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Restaurants specializing in Eastern European cuisine no longer seem content simply to attract homesick expats pining for a hearty meal. Judging from the popularity of such places as Polonia, Lacomka and Chef Hans Café, it appears there are more than a few diners with a proclivity for stuffing their gourds on meals that no one could describe as 'light.� Polish food, like the cuisine of other Slavic nations, is about as glutted as Coach Ditka's arteries, and Anna's Polish Restaurant will certainly help nurture a bay- windowed frame.

Case in point: a platter of smoked kielbasas ($10.99), flown straight in from Chicago, grilled and served with plenty of sauerkraut and sautéed onions. Sorry, dieters ' they don't offer the low-fat I Can't Believe It's Not Polish Sausage option here. A plate of pan-fried potato-and-cheese pierogies ($4.99) help enrich any meaty dish, and these pillowy dumplings, handsomely primped with fried onions, were damn near perfect. For as hearty (but not as filling) a side, try the red borscht ($3.29 cup; $4.79 bowl) ' a crimson-colored beet soup not acidic in the least. With fava beans, carrots and potatoes, the chunky concoction makes a great option for those looking to up their vegetable intake; a white borscht, made from fermented rye flour, smoked sausage and eggs, will certainly speak to the Bob Swerski (George Wendt's SNL 'superfan� character) in you.

Of the mains, I couldn't get enough of chef Anna's specialty ' a Cracovia chicken cutlet ($15.99) crusted on both sides with a healthy coating of Parmesan dough. The fried slab was at once juicy, tender and crisp, and the steady downpour outside made me want to curl up with the cutlet on a sofa in my jammies and watch the rain hit the window.  The defining characteristics of Eastern European cuisine ' substantial, comforting, bloat-inducing ' made an order of the beef goulash ($13.99) a no-brainer. And it looked inviting: beefy chunks slathered in a thick brown sauce blanketing kopytka (potato 'finger dumplings� similar to gnocchi). But like the 1986 Chicago Bears, the dish comprised an impressive assemblage but didn't come through in the clutch. Compared to the goulash at Chef Hans Café, Anna's was an unseasoned disappointment. A side of red cabbage salad, on the other hand, was refreshing, while the beetroot salad went a little too heavy on red peppers. Potato pancakes, another letdown, were brushed to the side after a couple of bites ' even apple sauce that tasted like grandma's apple pie couldn't redeem the flat, lifeless patties for me.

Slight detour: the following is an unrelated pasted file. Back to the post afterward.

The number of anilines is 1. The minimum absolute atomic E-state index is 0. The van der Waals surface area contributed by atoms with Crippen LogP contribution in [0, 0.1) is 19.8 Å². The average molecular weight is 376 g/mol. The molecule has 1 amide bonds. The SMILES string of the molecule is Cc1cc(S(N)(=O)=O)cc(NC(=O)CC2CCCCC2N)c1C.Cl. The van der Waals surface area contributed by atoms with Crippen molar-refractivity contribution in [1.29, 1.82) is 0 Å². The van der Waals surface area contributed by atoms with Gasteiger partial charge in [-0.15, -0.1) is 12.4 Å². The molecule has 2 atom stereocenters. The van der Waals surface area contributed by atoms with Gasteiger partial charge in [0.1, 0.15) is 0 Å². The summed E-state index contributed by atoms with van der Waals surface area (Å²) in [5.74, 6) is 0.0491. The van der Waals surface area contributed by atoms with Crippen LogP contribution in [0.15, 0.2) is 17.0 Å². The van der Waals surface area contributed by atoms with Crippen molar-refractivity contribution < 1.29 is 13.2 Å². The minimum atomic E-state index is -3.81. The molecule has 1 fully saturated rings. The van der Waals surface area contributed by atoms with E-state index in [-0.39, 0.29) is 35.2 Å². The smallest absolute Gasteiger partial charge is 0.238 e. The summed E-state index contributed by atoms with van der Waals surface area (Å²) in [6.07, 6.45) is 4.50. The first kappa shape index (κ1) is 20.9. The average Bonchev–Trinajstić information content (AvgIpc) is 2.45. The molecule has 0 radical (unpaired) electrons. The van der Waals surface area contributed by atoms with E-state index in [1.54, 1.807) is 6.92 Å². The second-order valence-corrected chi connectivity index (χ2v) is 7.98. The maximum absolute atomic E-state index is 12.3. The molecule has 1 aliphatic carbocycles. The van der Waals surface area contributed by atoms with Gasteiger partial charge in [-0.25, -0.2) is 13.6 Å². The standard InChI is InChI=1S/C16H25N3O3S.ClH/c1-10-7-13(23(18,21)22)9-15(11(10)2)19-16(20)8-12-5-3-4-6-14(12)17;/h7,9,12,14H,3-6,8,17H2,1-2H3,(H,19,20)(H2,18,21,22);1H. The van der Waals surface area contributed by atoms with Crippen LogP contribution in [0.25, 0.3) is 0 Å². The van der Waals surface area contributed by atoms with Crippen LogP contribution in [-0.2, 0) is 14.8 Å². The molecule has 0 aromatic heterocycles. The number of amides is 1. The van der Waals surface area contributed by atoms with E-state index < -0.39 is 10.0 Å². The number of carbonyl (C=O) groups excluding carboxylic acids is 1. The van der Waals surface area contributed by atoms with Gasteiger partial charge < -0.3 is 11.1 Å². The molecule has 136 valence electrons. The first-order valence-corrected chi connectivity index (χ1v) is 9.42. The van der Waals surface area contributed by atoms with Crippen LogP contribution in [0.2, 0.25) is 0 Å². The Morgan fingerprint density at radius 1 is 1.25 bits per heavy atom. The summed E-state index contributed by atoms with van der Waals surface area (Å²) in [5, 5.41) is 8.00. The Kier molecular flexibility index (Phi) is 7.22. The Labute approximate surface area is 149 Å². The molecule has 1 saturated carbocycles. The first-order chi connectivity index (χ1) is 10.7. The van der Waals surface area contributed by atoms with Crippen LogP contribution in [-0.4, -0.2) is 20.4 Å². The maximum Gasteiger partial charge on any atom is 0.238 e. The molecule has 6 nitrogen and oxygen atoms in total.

And then came the strudel ($4.29), a late-game neutralizer that put the kitchen back in our good graces. Another dessert, the walnut extravaganza known as pychotka ($4.29), is a must for nut-lovers, and crepes 'Nalesnikiâ?� ($4.79) is a winner, even with Reddi-wip and strawberry topping from a jar. Service deserves special mention: Our server couldn't have been more charming or pleasant, qualities that were reflected in the restaurant's dining room.

The space once housed Polonia, the reigning champeen of Polish cuisine in this town, before they moved to larger digs up in Longwood. With a little time and some seasoning, Anna's should give them a run for the title.

East Winter Park is home to a growing number of Polish transplants who shop for staples at Europol Polish Deli – the former home of Warzawa. Neither the plain storefront (buried in the plaza at the juncture of Aloma Avenue and S.R. 436) nor the spare interior (a shotgun space anchored by a butcher's case) indicates the wealth of stock inside. Here's what you need to know.

Sausage: The main event. Ask for Polish sausage and be prepared for the follow-up question, "What kind?" Old-fashioned? Smoked? Beef? Pork? Made in Chicago, they're sold by the stick and are all lean and delicious. Pierogi: Homemade varieties are packed by the dozen and sold frozen. There's no going wrong with cheese & potato or onion & potato. Beer: A separate refrigerator case stores a selection of potent brews from Poland and Russia. Other: Fresh rye bread, Polish butter, currant juice and baked confections.

Forget “Macho Man” Randy Savage. The real Slim Jim is a kabanos, a cured and smoked pork sausage from Poland, and the best place in Orlando to get them is Stanpol Polish Deli in East Orlando. Lying in a deli case next to dozens of other encased meats (polish sausages, kielbasa and thick-sliced Danish bacon, just to name a few), the kabanos ($3.99 per pound) are a perfect afternoon snack when accompanied by one of Stanpol’s 14 imported Polish beers ($2.49 for
most bottles).

The little storefront deli, owned by a diminutive but gregarious Pole with a wisp of white hair, is also a café serving every permutation of boiled meat and cabbage imaginable. The braised pork short ribs ($6.99) are meltingly tender; when accompanied by the milder Polish version of sauerkraut, they are true comfort food. The kielbasa and cabbage ($6.99) is a combination of briny and smoky flavor sure to please any fan of stick-to-your-bones goodness. Finish off the Eastern European feast with a doughy paczki ($1.50), the traditional Polish pastry iced with sugar and perfect for
coffee-dipping.

Stanpol is also a well-stocked Polish grocery store, filled with delicacies from sheeps-milk farmer’s cheese to smoked whitefish ($8.99 per pound) to an impressive spread of Polish and other European varieties of cookies and candies.

And now we’re officially in sweltering summer, Polish meats are classic grill fodder. The snap of a kielbasa and the soft meat of a butterflied Polish sausage are indulgent and elegant choices for the carnophile. Stanpol’s reasonable prices and abundant variety will keep your grill pit, and your stomach, full indefinitely.

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